When you discover a chocolate you love in your Cocoa Runners box, we want to be able to recommend similar bars. To that end, we looked at many systems for analysing and categorising chocolate, from flavour wheels to graphs, but none were quite right.
We wanted to be able to classify chocolate based on common attributes such as chocolate type, texture and flavour notes, but we also wanted to present that information in clear and concise way.
What we came up with was a set of simple icons. We taste and analyse every bar in the Chocolate Library and mark every attribute that applies so you can search by it. Then we pick the three attributes that we think best describe that chocolate to display on our tasting cards and product pages.
These icons let you know if it’s a dark, milk or white chocolate. Some chocolate is also classified as “raw”, meaning the cocoa beans are unroasted, or only gently heated during the chocolate making process.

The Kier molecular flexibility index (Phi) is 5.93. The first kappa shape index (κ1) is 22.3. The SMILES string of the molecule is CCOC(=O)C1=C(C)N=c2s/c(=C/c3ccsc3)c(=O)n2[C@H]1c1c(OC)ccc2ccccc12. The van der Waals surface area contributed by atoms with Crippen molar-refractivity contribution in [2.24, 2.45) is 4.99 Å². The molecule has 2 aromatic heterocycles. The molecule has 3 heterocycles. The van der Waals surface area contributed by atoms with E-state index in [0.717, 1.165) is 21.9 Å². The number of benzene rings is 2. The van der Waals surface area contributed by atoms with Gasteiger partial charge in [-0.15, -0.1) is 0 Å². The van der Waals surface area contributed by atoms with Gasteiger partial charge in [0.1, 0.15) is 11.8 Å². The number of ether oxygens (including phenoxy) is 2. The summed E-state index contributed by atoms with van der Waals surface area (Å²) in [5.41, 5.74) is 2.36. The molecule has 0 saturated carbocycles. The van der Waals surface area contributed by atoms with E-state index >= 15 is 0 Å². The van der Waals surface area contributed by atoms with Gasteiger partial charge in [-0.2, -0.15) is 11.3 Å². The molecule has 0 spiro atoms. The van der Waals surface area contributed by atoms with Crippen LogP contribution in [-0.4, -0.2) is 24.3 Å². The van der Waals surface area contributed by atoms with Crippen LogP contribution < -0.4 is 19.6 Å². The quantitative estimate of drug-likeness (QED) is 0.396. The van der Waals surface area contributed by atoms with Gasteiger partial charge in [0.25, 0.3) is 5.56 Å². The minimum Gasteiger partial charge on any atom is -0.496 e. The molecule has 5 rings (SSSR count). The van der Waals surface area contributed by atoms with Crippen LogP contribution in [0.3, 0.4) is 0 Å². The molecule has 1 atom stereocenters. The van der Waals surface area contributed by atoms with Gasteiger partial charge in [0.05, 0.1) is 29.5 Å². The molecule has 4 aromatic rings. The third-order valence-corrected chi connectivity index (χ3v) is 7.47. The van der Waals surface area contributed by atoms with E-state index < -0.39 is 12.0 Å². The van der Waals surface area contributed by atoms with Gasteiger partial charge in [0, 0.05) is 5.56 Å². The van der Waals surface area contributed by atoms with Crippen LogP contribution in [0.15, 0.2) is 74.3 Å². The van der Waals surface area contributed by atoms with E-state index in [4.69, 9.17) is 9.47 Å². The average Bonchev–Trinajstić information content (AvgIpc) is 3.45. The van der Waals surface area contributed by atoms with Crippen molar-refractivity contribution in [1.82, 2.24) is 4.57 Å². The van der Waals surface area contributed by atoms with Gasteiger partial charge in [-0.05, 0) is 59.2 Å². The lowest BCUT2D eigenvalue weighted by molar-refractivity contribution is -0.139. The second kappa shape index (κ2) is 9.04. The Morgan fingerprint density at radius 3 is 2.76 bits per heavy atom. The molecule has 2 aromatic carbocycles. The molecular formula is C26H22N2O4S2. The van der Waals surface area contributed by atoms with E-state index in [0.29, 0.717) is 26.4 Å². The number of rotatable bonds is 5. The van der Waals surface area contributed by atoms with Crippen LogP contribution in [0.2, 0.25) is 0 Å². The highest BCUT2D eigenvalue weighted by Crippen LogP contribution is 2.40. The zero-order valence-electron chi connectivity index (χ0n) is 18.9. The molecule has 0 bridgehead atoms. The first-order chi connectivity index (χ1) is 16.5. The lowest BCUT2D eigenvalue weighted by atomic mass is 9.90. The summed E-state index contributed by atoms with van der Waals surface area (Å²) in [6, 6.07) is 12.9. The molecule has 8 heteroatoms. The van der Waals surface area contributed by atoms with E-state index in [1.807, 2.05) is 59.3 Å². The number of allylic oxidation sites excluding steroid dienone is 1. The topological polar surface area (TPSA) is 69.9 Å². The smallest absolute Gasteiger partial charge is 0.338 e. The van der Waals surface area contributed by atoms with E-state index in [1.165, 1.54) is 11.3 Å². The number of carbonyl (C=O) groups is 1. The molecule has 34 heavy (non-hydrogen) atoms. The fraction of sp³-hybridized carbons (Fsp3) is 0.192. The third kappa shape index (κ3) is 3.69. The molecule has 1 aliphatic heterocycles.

Some chocolate has added flavours such as fruit oils or ground spices. Others have inclusions – solid pieces of fruit, cocoa nibs or nuts that add to the texture as well. Sometimes chocolate makers add vanilla to enhance the flavour, and if that’s particularly evident, we’ll use the Vanilla icon.
Is the chocolate particularly smooth or coarse? Some chocolates are unrefined (sometimes called Stone Ground), meaning the chocolate has not been conched, but the cocoa and sugar have been simply mixed, resulting in a biscuity texture.
Is the chocolate particularly intense or sweet?
This set of icons describe the natural flavour notes present in the chocolate, and we think they’re the real key to describing chocolate. There are actually over 400 flavour notes present in chocolate, but we’ve narrowed that to a few common categories that best describe the range of flavours you’ll find.